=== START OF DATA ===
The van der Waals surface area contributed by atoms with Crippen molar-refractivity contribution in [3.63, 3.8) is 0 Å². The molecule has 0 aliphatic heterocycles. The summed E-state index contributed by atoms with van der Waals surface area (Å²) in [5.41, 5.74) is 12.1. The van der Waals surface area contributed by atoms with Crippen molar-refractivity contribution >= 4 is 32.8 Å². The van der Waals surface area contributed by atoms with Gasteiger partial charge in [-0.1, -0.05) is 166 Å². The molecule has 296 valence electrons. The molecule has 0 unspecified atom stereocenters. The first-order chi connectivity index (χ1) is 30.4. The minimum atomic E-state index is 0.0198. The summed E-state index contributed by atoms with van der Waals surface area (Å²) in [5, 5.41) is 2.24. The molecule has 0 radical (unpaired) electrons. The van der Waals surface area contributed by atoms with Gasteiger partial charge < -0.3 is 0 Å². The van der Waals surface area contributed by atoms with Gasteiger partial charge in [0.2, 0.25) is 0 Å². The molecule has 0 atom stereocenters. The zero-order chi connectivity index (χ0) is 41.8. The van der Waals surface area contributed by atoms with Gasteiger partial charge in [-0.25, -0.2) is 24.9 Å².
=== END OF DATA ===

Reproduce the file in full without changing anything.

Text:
The van der Waals surface area contributed by atoms with Crippen molar-refractivity contribution in [3.63, 3.8) is 0 Å². The molecule has 0 aliphatic heterocycles. The summed E-state index contributed by atoms with van der Waals surface area (Å²) in [5.41, 5.74) is 12.1. The van der Waals surface area contributed by atoms with Crippen molar-refractivity contribution >= 4 is 32.8 Å². The van der Waals surface area contributed by atoms with Gasteiger partial charge in [-0.1, -0.05) is 166 Å². The molecule has 296 valence electrons. The molecule has 0 unspecified atom stereocenters. The first-order chi connectivity index (χ1) is 30.4. The minimum atomic E-state index is 0.0198. The summed E-state index contributed by atoms with van der Waals surface area (Å²) in [5, 5.41) is 2.24. The molecule has 0 radical (unpaired) electrons. The van der Waals surface area contributed by atoms with Gasteiger partial charge < -0.3 is 0 Å². The van der Waals surface area contributed by atoms with Gasteiger partial charge in [0.2, 0.25) is 0 Å². The molecule has 0 atom stereocenters. The zero-order chi connectivity index (χ0) is 41.8. The van der Waals surface area contributed by atoms with Gasteiger partial charge in [-0.25, -0.2) is 24.9 Å².